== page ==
As expected, the 2010 Patient Protection and Affordable Care Act (PPACA) has had a dramatic impact on the American health care system. One of the more admirable objectives deeply entrenched in health care reform is the establishment of a clear and understandable infrastructure so that its many moving parts and pieces can seamlessly coexist under proper supervision. To this effect, at the end of 2010, the federal government published proposed regulations addressing health insurance rates, including strict disclosure and careful review of any significant price adjustments by insurers.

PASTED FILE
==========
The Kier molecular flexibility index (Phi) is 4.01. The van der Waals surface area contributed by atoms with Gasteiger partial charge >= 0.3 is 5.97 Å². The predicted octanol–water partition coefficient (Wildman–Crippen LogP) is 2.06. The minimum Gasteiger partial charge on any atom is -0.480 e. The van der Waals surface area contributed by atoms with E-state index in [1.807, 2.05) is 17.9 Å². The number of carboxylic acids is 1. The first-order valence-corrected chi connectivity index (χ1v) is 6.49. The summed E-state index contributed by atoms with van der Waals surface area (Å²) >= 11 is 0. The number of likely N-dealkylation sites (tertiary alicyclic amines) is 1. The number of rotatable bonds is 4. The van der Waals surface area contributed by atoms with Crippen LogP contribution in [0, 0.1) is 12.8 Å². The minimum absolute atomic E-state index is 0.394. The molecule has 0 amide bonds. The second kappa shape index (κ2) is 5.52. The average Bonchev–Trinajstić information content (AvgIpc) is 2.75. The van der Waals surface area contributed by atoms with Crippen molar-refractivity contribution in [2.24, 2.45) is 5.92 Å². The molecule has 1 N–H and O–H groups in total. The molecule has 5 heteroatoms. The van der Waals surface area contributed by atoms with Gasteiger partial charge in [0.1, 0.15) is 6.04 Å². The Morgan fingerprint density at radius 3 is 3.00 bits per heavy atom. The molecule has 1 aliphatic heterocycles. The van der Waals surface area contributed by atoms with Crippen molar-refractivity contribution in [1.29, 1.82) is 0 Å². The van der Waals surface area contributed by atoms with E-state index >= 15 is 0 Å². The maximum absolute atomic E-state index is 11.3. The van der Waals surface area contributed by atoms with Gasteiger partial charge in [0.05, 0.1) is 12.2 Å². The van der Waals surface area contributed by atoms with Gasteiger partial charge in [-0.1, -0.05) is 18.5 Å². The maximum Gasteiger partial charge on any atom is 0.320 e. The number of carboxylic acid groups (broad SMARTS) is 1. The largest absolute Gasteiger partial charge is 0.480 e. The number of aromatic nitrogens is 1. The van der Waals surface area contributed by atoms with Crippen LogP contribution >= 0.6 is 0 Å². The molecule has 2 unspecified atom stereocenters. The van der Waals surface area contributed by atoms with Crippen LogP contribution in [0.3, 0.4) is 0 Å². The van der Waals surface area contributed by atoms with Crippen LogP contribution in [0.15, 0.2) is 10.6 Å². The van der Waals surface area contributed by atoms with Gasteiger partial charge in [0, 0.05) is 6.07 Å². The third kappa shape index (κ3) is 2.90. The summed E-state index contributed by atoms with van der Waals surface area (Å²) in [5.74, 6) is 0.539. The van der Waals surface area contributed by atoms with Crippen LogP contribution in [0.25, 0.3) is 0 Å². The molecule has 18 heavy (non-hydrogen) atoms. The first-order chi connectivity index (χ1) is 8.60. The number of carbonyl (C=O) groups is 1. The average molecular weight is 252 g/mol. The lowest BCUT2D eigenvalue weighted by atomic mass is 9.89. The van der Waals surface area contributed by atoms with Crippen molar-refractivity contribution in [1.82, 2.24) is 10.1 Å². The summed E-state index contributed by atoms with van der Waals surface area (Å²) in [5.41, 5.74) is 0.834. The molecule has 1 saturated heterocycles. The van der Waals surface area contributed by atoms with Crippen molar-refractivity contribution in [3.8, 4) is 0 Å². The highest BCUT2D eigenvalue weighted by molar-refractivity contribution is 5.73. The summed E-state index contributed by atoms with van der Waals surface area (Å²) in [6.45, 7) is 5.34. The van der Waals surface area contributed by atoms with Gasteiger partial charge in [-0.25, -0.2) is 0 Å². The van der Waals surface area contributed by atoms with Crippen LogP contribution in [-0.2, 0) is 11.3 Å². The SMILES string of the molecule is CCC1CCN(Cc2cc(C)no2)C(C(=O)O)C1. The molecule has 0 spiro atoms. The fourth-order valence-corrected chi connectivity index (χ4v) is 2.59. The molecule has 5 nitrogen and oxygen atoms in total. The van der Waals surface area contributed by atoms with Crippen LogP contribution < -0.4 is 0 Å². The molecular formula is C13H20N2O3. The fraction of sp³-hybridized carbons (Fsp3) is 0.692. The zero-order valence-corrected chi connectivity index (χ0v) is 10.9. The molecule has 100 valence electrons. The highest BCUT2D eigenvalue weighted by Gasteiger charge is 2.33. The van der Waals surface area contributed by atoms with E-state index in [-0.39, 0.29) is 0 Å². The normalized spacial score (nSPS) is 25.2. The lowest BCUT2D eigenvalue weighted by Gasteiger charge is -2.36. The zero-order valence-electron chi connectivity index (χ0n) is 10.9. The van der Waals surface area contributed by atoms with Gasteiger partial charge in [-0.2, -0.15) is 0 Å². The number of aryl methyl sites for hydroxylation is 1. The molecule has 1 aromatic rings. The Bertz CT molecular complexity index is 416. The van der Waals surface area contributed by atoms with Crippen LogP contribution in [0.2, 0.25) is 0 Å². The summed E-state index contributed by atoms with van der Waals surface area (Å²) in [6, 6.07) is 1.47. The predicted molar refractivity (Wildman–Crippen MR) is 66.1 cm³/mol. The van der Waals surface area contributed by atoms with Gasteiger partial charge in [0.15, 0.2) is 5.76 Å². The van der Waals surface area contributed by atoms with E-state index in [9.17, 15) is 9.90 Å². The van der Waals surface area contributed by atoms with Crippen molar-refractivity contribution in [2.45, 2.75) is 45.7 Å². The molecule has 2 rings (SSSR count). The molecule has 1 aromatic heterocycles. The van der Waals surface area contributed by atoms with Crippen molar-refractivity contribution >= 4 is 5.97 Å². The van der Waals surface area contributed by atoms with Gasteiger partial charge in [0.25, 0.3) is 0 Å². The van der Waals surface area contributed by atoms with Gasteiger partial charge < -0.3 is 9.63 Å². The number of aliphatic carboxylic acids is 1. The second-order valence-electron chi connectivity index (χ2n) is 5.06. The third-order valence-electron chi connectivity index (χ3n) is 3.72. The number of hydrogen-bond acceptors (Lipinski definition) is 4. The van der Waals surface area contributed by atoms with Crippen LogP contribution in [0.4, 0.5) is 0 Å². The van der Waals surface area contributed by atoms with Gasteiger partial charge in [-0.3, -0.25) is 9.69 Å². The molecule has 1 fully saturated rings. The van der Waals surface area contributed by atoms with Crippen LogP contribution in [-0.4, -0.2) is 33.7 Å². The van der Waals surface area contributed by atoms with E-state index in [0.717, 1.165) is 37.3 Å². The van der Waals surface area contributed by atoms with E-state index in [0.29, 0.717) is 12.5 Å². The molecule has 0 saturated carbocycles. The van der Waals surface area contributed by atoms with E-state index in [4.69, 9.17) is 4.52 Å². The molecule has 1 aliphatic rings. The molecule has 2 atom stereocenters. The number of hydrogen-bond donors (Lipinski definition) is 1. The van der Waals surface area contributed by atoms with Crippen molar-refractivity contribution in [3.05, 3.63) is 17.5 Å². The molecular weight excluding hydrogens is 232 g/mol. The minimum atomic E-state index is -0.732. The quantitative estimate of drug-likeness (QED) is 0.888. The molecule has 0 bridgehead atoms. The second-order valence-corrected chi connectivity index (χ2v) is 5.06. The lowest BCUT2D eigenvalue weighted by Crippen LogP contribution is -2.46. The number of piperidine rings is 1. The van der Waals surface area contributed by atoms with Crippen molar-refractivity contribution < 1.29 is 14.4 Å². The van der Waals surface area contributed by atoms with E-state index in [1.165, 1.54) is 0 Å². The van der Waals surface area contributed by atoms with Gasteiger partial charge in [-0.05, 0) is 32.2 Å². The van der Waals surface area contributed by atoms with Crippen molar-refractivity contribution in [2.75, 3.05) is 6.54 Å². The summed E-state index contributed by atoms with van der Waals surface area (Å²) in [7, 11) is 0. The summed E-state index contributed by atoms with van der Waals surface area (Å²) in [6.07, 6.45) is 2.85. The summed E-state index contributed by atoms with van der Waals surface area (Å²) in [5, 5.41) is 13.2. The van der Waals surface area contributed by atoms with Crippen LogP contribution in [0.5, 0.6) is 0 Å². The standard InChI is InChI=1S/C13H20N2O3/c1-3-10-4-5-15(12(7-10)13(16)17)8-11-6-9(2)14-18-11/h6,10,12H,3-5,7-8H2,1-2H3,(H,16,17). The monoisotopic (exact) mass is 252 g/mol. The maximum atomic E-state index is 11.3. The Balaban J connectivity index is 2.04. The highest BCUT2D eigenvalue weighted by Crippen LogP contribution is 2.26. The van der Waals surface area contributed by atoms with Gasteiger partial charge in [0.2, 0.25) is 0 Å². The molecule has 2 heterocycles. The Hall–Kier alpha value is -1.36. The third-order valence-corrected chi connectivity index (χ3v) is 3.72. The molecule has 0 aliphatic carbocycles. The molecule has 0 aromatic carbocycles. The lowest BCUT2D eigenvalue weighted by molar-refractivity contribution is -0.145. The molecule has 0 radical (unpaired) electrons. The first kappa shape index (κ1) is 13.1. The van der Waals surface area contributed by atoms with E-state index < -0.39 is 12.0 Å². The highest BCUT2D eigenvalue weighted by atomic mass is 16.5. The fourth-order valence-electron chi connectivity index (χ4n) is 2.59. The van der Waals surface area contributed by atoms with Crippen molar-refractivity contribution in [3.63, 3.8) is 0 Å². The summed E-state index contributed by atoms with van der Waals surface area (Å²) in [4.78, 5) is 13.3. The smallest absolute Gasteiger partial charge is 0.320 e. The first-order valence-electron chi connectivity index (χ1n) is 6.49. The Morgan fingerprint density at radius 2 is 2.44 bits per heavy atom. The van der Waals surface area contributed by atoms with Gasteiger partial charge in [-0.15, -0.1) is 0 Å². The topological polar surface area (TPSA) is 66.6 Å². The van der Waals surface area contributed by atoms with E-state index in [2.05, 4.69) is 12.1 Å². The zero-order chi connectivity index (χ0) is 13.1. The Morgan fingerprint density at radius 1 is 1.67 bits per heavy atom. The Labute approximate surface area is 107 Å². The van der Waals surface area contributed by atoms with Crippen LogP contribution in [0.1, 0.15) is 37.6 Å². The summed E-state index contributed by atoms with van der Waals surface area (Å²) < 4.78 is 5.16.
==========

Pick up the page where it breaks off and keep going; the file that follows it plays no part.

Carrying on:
Focusing on the exorbitant 131 percent increase in health insurance premium rates for families since 1999, these reform-based regulations required all rate increases of 10 percent or more to be publicly disclosed and justified as of 2011. With an eye to the future, PPACA further dictated that by 2012, each state shall be responsible for setting and enforcing its own rate threshold to reflect appropriate cost trends and other meaningful date when reviewing future rate hikes. For states that fail to establish such a system of oversight, either by design or due to lack of resources, the U.S. Department of Health and Human Services (HHS) will step in and satisfy the intent of the legislation.